4. Not everyone will have a `bf_offer` set. If they self-segmented and already own the related product, `bf_offer` is blank. At the bottom of this automation, I'm just going through the list and asking "do they own this? No? OK, let's promote this. Yes? Alright, let's check the next product..." – starting from what I assume is the most popular program GMB offers (Elements) and working my way down.

    Even with the explanations, I realize that this might seem pretty overwhelming. This does skew intermediate to advanced, but it definitely does result in a ton of additional sales – which, no matter your email marketing experience, is a good thing!

    You're going to want to make sure everyone – even those who haven't segmented themselves – go through your Offer Funnel, probably with a bulk operation you run on your entire list. And, ideally, it should re-run whenever someone buys. This way, if your first email promotes Product A and they buy Product A, you're now promoting Product B in the next email they get from you.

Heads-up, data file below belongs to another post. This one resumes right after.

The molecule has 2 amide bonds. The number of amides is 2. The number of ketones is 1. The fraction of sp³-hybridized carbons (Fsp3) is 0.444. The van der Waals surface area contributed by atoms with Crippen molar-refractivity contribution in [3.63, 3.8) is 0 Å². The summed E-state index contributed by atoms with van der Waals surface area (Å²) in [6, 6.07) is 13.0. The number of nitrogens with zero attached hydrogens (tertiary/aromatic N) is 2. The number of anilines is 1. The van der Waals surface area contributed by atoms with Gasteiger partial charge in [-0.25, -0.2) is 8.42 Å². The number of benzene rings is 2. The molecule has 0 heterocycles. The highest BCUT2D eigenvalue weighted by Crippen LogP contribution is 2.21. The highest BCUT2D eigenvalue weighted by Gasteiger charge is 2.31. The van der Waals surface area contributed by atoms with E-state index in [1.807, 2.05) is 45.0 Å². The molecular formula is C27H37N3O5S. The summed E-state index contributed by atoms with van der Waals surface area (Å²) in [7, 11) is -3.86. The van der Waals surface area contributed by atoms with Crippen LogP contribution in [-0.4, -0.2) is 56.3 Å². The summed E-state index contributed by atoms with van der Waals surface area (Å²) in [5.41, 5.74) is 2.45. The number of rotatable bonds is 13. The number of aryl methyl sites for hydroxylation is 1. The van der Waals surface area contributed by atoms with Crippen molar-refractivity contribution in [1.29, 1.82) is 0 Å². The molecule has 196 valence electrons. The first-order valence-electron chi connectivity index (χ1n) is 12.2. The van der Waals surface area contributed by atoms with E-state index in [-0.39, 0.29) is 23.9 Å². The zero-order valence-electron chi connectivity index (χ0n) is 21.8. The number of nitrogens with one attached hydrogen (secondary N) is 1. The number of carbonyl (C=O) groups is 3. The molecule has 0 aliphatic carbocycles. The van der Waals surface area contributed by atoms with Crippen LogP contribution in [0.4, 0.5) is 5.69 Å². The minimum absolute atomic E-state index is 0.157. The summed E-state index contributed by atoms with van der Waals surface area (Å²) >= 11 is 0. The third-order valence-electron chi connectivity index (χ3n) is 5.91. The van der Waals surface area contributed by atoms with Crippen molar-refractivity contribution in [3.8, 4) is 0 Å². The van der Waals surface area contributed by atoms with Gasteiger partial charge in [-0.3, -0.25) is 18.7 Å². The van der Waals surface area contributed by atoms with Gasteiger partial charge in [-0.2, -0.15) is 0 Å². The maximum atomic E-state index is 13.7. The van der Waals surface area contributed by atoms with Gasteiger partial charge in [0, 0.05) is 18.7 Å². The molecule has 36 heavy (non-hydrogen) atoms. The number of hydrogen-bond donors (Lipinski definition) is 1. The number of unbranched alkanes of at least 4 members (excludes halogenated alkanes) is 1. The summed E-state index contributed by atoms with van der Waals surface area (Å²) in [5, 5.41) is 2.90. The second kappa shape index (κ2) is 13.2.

Step #3: Personalize your build-up and sales emails

    I'm not going to spend too much time now really digging into how many emails to send, when to send them, theories around how much to discount, whether or not to include bonuses, etc... we'll likely create more content around that later and publish here on the RightMessage blog, but that's a bit out of scope of this article.

    For now, I just want to help you figure out how exactly to personalize your promotional emails.